From a dollar liquidity standpoint, the rest of the year has seen the Federal Reserve focus on shrinking its balance sheet, with the U.S. Treasury issuing large amounts of debt to fund the government. Both actions remove liquidity from the system. This should result in an impulse drop and send Bitcoin lower to test its June low of $17,500.

The mitigating factor is that all this liquidity tightening will disrupt financial markets in the US and the world. A highly leveraged global economy based on the U.S. dollar cannot survive at current levels of activity with significantly reduced U.S. dollar liquidity. My guess is that there will be some problems with the way the Treasury market works. The Federal Reserve, Treasury, domestic U.S. banks and large foreign holders such as Japan and China are all selling bonds. Who would buy all these bonds at yields well below the government’s inflation gauge? If the Fed and Treasury want to ensure that the U.S. Treasury market, the most important to the global financial system, remains intact, they may have to abandon plans to significantly remove the dollar from the system. Politics is a passive activity, so we may have to see the U.S. Treasury market crash before it changes direction.

Rumour has it that the ‘strengthening the dollar’ policy being pursued by the Fed and the Treasury could be reversed in the fierce G20 battle in Bali on November 15-16. The EU, being an anti-Russian/China spearhead, cannot survive and the dollar strengthens when they now have to import more LNG tankers. This event also comes after the US midterm elections, so the political will to “fight” inflation may decline faster than TerraUSD.

The Fed has not changed their quantitative tightening or short-term interest rate policy as I have suggested in the past few articles. However, I never said I believed the Fed would adjust before the midterm elections.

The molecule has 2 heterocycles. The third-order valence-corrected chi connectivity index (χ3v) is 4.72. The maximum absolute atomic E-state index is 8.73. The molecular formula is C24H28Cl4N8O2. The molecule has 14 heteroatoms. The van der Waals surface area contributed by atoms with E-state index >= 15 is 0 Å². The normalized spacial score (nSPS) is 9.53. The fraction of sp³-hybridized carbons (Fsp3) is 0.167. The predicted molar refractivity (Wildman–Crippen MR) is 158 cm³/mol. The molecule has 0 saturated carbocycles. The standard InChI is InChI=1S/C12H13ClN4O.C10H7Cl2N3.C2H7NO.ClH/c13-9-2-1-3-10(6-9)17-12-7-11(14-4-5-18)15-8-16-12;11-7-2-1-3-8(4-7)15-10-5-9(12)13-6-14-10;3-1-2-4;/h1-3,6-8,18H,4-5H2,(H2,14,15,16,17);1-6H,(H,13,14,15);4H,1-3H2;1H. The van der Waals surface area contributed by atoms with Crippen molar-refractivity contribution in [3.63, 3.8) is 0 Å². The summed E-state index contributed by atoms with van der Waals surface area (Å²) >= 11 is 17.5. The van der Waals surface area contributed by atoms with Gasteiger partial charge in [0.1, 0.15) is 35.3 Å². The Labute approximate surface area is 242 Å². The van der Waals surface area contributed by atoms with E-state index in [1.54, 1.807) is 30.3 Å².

When we look at the volatility of the USD Liquidity Index and its increments, the Bitcoin price that bulls should worry about is $17,500. The most likely course of action is to retest this low. Whether this line can be held depends entirely on the incremental trajectory of the USD Liquidity Index.

On ETH, we are only a week away from the merger. It appears the network is working fine, which is fine. The technology is hard, and it seems like congratulations to the Ethereum core developers for this incredible feat. As expected, the amount of ETH decreased by almost 13,000 per day.

Since I wrote two bullish articles on ETH, the price has capitulated. I still believe that the structural reduction in ETH supply will definitely lead to outperforming Bitcoin – but I have no confidence that ETH will hit five figures by the end of the year if the Fed and Treasury continue their USD liquidity reduction plans. To my chagrin, my December options expire worthless.

Having said that, am I lightening my portfolio against ETH and ERC-20 altcoins? Absolutely not! Because I hold stock, I don’t have to worry about time and cost. Obviously, there is an opportunity cost in short-term US Treasuries compared to holding fiat, but I have allocated a portion of my overall portfolio to it. I also go long interest rates through a range of exotic derivatives. In the crypto market, the wait is worth it, and I can be patient in structure.